It's a phrase unto itself. To move is a part of our very lifestyle. There are people who are passionate about baseball or fashion, and I am sure they travel to other ballparks in other cities and visit boutiques on vacation. But it's not what prompts them to load vans and get on planes for far reaches of the world. And with surfing, it's not only acceptable to get outside one's comfort zone, it's part of the objective. There's something inherent about surf travel that weaves us into the landscape.
We all like to think of ourselves as giving to a place in the world that has given us so much. Putting our money into economies, especially in the developing world, is one way to do that.
And then there are groups like Project Wave of Optimism (Project WOO), which aims to channel the benefits of international travel to the locals with a focus on community projects. It was founded by a Peace Corps volunteer on a surf trip to make sure that surfers are having a positive effect on coastal areas they visit rather than being a detriment to them.
Project WOO: Waves of change
The message is "hand ups, not handouts." After a day of cleaning the beaches, the local groms are ready to get wet.
"In order for community development to be successful, it must be identified, driven and owned by the local community. What the face of development thinks is best for the community oftentimes is not prioritized by the people themselves. The recognition of the difference of perspectives is fundamental to the success of our work," explains program director Bo Fox.
Most surfers like to pitch in. We've all picked up hitchhiking natives, intentionally overpaid for trinkets from local kids and maybe helped get a truck across a river. Project WOO helps to facilitate good vibes.
They have three simple objectives: to improve (not radically change) the locals' way of life, bridge the local and international communities and promote sustainable tourism practices.
Fox and crew have spent the last six years on a school bus project, launching community study programs and seeing out the all-important surf-leadership program, where they provide boards that are shared by communities. Most of this has been done in Nicaragua, Costa Rica's poorer yet less defiled neighbor. And as a result, kids are staying in school, people have better transportation and locals are learning how to see tourism as an opportunity and keep it in check to ensure that it continues to provide for their families.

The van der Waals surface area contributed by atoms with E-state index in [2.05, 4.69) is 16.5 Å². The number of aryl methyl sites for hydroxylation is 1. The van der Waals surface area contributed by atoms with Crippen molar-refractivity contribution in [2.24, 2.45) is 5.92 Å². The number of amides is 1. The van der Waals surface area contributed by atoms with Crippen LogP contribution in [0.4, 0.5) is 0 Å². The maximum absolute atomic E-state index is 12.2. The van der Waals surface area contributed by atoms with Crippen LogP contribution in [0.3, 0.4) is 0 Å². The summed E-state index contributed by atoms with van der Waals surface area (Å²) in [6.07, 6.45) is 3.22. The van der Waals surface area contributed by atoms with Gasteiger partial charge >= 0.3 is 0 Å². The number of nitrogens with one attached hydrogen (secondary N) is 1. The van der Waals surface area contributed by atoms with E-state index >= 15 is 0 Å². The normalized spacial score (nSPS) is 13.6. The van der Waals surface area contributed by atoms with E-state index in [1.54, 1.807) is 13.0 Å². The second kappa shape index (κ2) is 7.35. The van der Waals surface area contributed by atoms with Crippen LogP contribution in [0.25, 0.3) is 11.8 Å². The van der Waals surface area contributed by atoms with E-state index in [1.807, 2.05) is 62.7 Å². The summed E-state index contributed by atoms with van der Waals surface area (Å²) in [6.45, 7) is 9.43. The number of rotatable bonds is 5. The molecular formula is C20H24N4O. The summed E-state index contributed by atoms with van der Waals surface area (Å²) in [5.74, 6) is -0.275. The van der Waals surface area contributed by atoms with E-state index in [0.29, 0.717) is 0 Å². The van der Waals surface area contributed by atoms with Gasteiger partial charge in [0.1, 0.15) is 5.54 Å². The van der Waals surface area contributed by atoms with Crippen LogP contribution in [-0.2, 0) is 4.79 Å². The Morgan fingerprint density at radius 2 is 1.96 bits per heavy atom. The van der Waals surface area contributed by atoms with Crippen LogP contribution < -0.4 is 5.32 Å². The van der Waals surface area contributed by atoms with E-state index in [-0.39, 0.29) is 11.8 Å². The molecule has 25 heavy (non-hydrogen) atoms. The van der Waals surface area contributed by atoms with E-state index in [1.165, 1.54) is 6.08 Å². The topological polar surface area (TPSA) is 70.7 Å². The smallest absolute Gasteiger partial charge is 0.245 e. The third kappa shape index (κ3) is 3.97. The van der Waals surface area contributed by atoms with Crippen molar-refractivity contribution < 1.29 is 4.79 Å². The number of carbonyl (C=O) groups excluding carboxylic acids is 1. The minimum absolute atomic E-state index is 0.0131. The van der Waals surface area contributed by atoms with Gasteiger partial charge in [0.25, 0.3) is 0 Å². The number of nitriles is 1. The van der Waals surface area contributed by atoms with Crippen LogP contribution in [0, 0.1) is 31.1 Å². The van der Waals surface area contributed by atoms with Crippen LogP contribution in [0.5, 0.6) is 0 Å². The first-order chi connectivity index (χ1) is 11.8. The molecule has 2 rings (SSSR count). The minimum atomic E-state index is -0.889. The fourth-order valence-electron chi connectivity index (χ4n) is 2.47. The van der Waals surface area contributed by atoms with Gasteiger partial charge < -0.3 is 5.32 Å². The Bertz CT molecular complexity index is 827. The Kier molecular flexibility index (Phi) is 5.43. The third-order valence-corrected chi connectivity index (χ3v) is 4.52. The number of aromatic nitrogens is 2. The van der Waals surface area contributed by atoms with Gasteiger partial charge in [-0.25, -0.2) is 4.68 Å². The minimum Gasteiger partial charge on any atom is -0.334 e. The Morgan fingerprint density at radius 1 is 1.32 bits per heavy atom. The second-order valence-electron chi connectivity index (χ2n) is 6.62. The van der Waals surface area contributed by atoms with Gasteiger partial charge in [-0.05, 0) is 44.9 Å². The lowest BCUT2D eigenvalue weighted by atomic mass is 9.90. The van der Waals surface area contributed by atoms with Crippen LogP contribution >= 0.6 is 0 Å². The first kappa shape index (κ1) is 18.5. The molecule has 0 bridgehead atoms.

One of their most ambitious projects has been the health-center initiative.
"One of our most recent needs assessments resulted in the identification and selection of the Gigante Health Center," says Fox. "True to WOO's process of community-driven development, the Gigante Health Committee has been the driving force for the health project, representing the community as health ambassadors."
With backing from the surf industry and surfers willing to take part in "voluntourism," there's a chance that your favorite charming little surf town doesn't have to become the next Jaco or Cabo.
"WOO wears many hats, but promoting cultural understanding is one of our top priorities. Building healthy communities means promoting cultural understanding. There is no more important task at hand in a place like Gigante, where surf tourism is rapidly reshaping the community," says Fox. "Fundamental to our success is our relationship to the local community. Without the support and trust of the local people, our efforts would not be possible."
These are small steps, but together they keep locals healthy, educated and in better control of their communities. And in the long run, this preserves that local culture that we envision when we're packing our boardbags.